In 2002, when the U.S. government imposed a tariff on imported steel, the Port of New Orleans realized that 37 percent of its shipments were of imported steel. “That helped us to understand that we needed to diversify a little more and put our eggs in more baskets,” President and CEO Gary LaGrange relates.
Now the number of baskets the Port of New Orleans has would keep the Easter Bunny busy for a week. “We’re a very diversified port,” LaGrange emphasizes. “We like to think that we don’t have a single specialty – we have six. The cornerstone of the port is break-bulk cargo, the cargo that doesn’t go into containers, that’s on pallets and wrapped with metal bands. We have heavy-lift and project cargo capabilities. We can bring in large pieces of equipment that go into refineries and plants, put them onto a barge and send them up 14,500 miles of waterways into 22 states and four provinces of Canada without touching land or having to meet a weight restriction on highways.”
The port’s third specialty is containerized cargo. The Napoleon Avenue Container terminal handles up to 640,000 20-foot equivalent units (TEUs), and when its expansion is completed by early 2016, it should be handling 840,000 TEUs. “We have a footprint for up to 1.7 million TEUs at that location,” LaGrange says.
Specialized port trucks called mules move the containers from railroad cars to ships. Forklifts, top-loaders and rubber-tired gantry cranes can stack the containers six high at the port. The trucks are operated by the private terminal operators that lease more than 90 percent of the port’s facilities.
The Port of New Orleans’ fourth specialty is its cold storage facilities. “We are the largest exporter of poultry in the United States,” LaGrange declares. “We just finished last year opening the largest blast-freezing facility in the Northern Hemisphere inside the port.”
The port’s fifth specialty is its cruise ship facilities. “The cruise ship industry has taken off in the last 10 years,” LaGrange notes. “Because New Orleans is a destination city, it’s two vacations in one – you get to visit New Orleans and you get your cruise on top of that. We’re the sixth-largest cruise port in the U.S.”
The sixth specialty of the port is its development of 1,500 acres of land, some of which is being leased to more than 50 companies. “This one area of the port – which includes about 25 percent of the port’s entire size – is bigger than many ports in their entirety,” LaGrange says.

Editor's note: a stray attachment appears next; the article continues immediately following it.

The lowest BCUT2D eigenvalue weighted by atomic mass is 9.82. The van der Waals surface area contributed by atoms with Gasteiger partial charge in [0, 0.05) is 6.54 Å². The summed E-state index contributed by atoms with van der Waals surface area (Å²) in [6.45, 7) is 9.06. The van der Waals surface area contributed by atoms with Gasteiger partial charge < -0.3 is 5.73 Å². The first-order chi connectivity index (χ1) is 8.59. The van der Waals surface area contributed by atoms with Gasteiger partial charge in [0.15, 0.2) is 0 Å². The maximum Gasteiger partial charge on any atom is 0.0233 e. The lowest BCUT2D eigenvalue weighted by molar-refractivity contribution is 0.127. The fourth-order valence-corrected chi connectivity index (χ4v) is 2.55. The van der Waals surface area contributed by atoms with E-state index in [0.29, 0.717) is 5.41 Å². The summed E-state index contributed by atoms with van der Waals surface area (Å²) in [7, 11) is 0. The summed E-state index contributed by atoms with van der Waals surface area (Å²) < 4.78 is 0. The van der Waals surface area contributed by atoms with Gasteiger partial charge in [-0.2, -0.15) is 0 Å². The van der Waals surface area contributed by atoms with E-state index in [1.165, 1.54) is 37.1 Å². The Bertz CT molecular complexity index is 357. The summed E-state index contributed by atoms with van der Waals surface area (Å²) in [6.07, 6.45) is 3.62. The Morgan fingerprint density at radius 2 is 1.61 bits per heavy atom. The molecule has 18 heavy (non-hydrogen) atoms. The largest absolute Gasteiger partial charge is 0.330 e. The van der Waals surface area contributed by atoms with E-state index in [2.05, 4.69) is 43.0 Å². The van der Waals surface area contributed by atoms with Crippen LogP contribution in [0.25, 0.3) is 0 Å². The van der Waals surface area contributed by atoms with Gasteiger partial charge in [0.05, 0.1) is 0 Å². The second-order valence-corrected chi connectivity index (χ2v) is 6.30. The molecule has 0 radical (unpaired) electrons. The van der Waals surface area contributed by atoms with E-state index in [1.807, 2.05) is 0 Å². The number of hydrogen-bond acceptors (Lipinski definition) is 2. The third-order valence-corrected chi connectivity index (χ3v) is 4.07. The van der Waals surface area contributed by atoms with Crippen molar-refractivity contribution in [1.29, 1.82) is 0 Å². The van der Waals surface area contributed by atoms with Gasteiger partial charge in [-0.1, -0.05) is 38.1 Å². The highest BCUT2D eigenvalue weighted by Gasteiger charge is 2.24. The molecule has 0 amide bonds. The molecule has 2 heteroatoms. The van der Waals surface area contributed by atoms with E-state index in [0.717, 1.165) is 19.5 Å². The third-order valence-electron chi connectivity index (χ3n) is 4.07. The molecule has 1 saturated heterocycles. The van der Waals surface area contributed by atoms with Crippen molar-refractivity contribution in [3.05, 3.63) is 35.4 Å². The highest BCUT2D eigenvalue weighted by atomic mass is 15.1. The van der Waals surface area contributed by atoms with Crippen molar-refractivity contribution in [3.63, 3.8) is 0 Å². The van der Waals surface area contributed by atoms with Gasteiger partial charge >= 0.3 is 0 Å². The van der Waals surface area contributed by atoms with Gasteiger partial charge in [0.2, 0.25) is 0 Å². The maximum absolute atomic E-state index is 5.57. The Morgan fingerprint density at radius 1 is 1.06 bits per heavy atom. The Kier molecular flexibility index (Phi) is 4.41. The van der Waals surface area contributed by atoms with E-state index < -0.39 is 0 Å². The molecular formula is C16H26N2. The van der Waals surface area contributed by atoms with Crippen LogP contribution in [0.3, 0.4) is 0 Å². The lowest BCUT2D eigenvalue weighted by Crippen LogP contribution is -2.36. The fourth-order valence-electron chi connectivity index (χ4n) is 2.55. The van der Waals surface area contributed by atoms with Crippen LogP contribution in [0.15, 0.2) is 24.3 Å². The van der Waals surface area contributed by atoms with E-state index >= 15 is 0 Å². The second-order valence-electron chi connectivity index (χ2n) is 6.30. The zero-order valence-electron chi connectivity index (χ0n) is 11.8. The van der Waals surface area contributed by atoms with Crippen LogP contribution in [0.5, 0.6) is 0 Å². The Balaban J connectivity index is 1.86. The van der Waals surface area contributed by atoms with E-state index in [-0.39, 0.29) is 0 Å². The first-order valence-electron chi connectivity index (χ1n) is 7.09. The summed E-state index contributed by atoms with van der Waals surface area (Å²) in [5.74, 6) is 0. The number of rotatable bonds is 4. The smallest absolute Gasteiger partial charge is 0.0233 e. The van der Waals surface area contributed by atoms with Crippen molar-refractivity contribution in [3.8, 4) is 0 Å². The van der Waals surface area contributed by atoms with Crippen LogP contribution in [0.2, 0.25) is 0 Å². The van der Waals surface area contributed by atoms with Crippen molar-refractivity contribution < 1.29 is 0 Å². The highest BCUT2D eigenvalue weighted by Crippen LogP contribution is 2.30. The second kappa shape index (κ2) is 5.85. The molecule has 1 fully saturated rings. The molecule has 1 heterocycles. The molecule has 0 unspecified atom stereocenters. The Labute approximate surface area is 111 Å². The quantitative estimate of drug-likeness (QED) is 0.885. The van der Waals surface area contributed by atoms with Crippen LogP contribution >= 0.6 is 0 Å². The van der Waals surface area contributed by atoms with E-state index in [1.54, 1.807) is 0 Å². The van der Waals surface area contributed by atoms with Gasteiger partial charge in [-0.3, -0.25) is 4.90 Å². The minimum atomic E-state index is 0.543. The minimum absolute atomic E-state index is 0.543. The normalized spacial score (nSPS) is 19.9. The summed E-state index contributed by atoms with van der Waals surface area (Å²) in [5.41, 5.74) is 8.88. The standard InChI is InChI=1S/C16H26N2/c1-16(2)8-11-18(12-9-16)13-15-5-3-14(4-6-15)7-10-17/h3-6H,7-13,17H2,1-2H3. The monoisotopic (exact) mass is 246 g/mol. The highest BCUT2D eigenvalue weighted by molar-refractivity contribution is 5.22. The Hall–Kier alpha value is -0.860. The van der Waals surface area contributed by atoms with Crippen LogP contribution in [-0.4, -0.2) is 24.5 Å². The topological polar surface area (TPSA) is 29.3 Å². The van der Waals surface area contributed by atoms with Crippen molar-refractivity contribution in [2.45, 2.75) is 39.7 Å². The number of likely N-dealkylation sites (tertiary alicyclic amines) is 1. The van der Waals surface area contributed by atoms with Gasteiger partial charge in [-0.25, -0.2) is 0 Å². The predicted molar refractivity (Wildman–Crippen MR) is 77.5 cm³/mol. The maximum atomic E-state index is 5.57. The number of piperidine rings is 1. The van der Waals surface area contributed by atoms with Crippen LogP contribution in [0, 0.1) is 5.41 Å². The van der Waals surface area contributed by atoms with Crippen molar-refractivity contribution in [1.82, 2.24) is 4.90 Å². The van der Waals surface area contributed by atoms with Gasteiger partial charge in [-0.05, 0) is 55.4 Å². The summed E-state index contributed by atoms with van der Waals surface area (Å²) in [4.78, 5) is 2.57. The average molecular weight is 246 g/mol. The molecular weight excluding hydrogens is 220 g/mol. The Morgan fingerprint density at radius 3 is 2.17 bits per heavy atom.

Some of the land being developed was used for ship docks before Hurricane Katrina struck the area in 2005. “After Katrina, deep-draft ships cannot go back there any more, so we retrofitted it into an international transportation logistics hub that is now performing value-added types of things,” LaGrange explains.
The Port of New Orleans has the capability to ship “super-sacks” holding from 1 to 2 tons of resins and chemicals that are placed in containers. “In the past, trucks would take chemicals to Houston and export them out of Houston,” LaGrange relates. “Now they don’t have to do that. They can save that $600 drayage fee and bring the chemicals and export them out of our own container terminal we built in the last 10 years.”
Proving Its Metal
Another function of the port is storing precious, ferrous and non-ferrous metals such as copper, lead, aluminum, nickel, zinc, tin and steel billets. “When times get good, the metals move back out into commerce,” LaGrange says. “It’s a very cyclical thing. The same metals may come and go two and three times out of the port. It helps us to keep our tonnage numbers up in a positive vein at 11 percent at the period of time while most other ports were at double-digit inflationary red numbers.” The Port of New Orleans has achieved four record years of revenue since 2011.
For the future, the port is following its 2020 master plan that it formulated in 2008 and updates annually. LaGrange expects the widening of the Panama Canal to bring an additional 5 million TEUs of cargo annually to the Gulf of Mexico by 2028 and add a growth rate of cargo traversing the Panama Canal to his port’s annual cargo totals in the first and second year from 5 to 7 percent.
Since 1946, the port has been a foreign-trade zone, which allows shippers to import, store, exhibit, assemble or manufacture products without being subject to customs entry procedures and duties. The port also has railheads for six major trunk line railroads. “That is a unique advantage,” LaGrange asserts. “We like to think of ourselves as America’s most intermodal port.”
The Port of New Orleans and Carnival Cruise Lines signed a new agreement that will keep the world’s largest cruise line sailing at least two ships year-round from New Orleans through 2019. The new agreement offers options that could guarantee Carnival homeports at least two ships of equal or greater size than the Dream Class and Fantasy Class ships sailing through 2022.
The Board of Commissioners of the Port of New Orleans awarded a $13.3 million construction contract to Metairie, La.-based Hard Rock Construction LLC for the Mississippi River Intermodal Terminal improvement project at its monthly meeting. Hard Rock Construction was the lowest of eight bidders. The 12-acre project will result in a modern and efficient intermodal container transfer terminal.